Source: Guardian Unlimited Science - Category: Science Authors: Tags: Alcoholism Health Society NHS Drugs Pharmaceuticals industry Business Science UK news Source Type: news
(Society for the Study of Addiction) A new study published by the scientific journal Addiction has found no reliable evidence for using nalmefene, naltrexone, acamprosate, baclofen or topiramate to control drinking in patients with alcohol dependence or alcohol use disorder. At best, some treatments showed low to medium efficacy in reducing drinking, but those findings were from studies with a high risk of bias. None demonstrated any benefit on health outcomes.
Source: EurekAlert! - Social and Behavioral Science - Category: International Medicine & Public Health Source Type: news
(Journal of Studies on Alcohol and Drugs) YouTube videos featuring alcohol are heavily viewed and nearly always promote the 'fun' side of drinking. That's the finding of a study in September issue of the Journal of Studies on Alcohol and Drugs.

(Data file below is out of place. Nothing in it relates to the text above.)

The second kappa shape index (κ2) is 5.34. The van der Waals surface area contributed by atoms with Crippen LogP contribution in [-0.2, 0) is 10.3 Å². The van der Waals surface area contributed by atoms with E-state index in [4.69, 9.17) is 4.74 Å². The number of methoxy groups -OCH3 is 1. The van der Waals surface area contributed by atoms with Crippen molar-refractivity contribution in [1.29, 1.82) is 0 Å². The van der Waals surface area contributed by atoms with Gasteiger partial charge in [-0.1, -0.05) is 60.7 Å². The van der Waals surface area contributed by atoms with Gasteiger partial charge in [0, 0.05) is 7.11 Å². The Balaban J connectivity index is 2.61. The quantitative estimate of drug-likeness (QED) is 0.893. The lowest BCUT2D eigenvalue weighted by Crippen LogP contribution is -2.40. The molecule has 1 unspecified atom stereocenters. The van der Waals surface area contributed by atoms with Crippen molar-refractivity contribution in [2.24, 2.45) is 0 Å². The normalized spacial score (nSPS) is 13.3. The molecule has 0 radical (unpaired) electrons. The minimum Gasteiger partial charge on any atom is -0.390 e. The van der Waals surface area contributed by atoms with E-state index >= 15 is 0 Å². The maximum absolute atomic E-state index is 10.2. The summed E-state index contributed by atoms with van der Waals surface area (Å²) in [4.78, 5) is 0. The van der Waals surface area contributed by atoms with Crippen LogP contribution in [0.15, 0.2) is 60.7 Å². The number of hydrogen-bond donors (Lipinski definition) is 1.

Source: EurekAlert! - Social and Behavioral Science - Category: International Medicine & Public Health Source Type: news
Publication date: 15 December 2017 Source:Journal of Membrane Science, Volume 544 Author(s): Santi Khoonsap, Supagorn Rugmai, Wei-Song Hung, Kueir-Rarn Lee, Sujitra Klinsrisuk, Sittipong Amnuaypanich Unique anti-trade-off behavior, i.e., the concomitant increasing of water permeability and water selectivity, was observed in the nanocomposite membranes developed from polyvinyl alcohol incorporated with poly(2-hydroxyethyl methacrylate)-grafted silica nanospheres (PVA/PHEMA-grafted SNSs). Under a certain temperature range (10–30°C) for the pervaporation dehydration of acetone-water solution, increasing of the graf...
Source: Journal of Membrane Science - Category: Materials Science Source Type: research